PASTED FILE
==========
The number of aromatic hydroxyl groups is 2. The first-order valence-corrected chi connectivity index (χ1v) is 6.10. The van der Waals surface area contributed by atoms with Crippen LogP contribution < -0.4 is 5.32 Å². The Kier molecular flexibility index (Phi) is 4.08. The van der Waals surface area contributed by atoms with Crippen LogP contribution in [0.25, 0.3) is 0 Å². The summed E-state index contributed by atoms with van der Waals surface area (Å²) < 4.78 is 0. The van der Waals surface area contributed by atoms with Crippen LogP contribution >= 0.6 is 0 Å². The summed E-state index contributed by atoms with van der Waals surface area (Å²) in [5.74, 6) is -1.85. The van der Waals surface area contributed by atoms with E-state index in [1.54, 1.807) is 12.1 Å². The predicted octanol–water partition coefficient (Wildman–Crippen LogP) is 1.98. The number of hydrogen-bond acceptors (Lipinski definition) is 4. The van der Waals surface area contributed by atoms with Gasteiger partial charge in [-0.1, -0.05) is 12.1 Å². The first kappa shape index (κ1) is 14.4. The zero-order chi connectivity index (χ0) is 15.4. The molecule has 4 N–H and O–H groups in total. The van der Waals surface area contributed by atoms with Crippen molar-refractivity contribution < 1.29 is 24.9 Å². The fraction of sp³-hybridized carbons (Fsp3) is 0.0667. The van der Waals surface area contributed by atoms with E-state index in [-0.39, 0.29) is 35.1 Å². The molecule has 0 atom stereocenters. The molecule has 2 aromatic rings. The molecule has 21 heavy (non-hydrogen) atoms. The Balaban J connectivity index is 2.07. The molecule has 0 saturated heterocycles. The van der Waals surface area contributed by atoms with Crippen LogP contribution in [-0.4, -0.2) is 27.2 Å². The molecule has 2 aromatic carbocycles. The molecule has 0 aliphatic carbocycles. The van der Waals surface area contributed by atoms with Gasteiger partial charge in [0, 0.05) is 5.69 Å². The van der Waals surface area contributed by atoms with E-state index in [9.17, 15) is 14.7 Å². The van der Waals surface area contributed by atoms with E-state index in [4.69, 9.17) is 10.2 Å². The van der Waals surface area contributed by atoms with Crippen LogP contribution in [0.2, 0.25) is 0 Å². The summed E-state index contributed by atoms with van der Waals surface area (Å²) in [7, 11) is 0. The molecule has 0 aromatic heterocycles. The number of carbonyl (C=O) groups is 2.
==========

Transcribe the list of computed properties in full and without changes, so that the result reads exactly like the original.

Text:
The number of aromatic hydroxyl groups is 2. The first-order valence-corrected chi connectivity index (χ1v) is 6.10. The van der Waals surface area contributed by atoms with Crippen LogP contribution < -0.4 is 5.32 Å². The Kier molecular flexibility index (Phi) is 4.08. The van der Waals surface area contributed by atoms with Crippen LogP contribution in [0.25, 0.3) is 0 Å². The summed E-state index contributed by atoms with van der Waals surface area (Å²) < 4.78 is 0. The van der Waals surface area contributed by atoms with Crippen LogP contribution >= 0.6 is 0 Å². The summed E-state index contributed by atoms with van der Waals surface area (Å²) in [5.74, 6) is -1.85. The van der Waals surface area contributed by atoms with E-state index in [1.54, 1.807) is 12.1 Å². The predicted octanol–water partition coefficient (Wildman–Crippen LogP) is 1.98. The number of hydrogen-bond acceptors (Lipinski definition) is 4. The van der Waals surface area contributed by atoms with Gasteiger partial charge in [-0.1, -0.05) is 12.1 Å². The first kappa shape index (κ1) is 14.4. The zero-order chi connectivity index (χ0) is 15.4. The molecule has 4 N–H and O–H groups in total. The van der Waals surface area contributed by atoms with Crippen molar-refractivity contribution < 1.29 is 24.9 Å². The fraction of sp³-hybridized carbons (Fsp3) is 0.0667. The van der Waals surface area contributed by atoms with E-state index in [-0.39, 0.29) is 35.1 Å². The molecule has 0 atom stereocenters. The molecule has 2 aromatic rings. The molecule has 21 heavy (non-hydrogen) atoms. The Balaban J connectivity index is 2.07. The molecule has 0 saturated heterocycles. The van der Waals surface area contributed by atoms with Crippen LogP contribution in [-0.4, -0.2) is 27.2 Å². The molecule has 2 aromatic carbocycles. The molecule has 0 aliphatic carbocycles. The van der Waals surface area contributed by atoms with Gasteiger partial charge in [0, 0.05) is 5.69 Å². The van der Waals surface area contributed by atoms with E-state index in [9.17, 15) is 14.7 Å². The van der Waals surface area contributed by atoms with E-state index in [4.69, 9.17) is 10.2 Å². The van der Waals surface area contributed by atoms with Crippen LogP contribution in [0.2, 0.25) is 0 Å². The summed E-state index contributed by atoms with van der Waals surface area (Å²) in [7, 11) is 0. The molecule has 0 aromatic heterocycles. The number of carbonyl (C=O) groups is 2.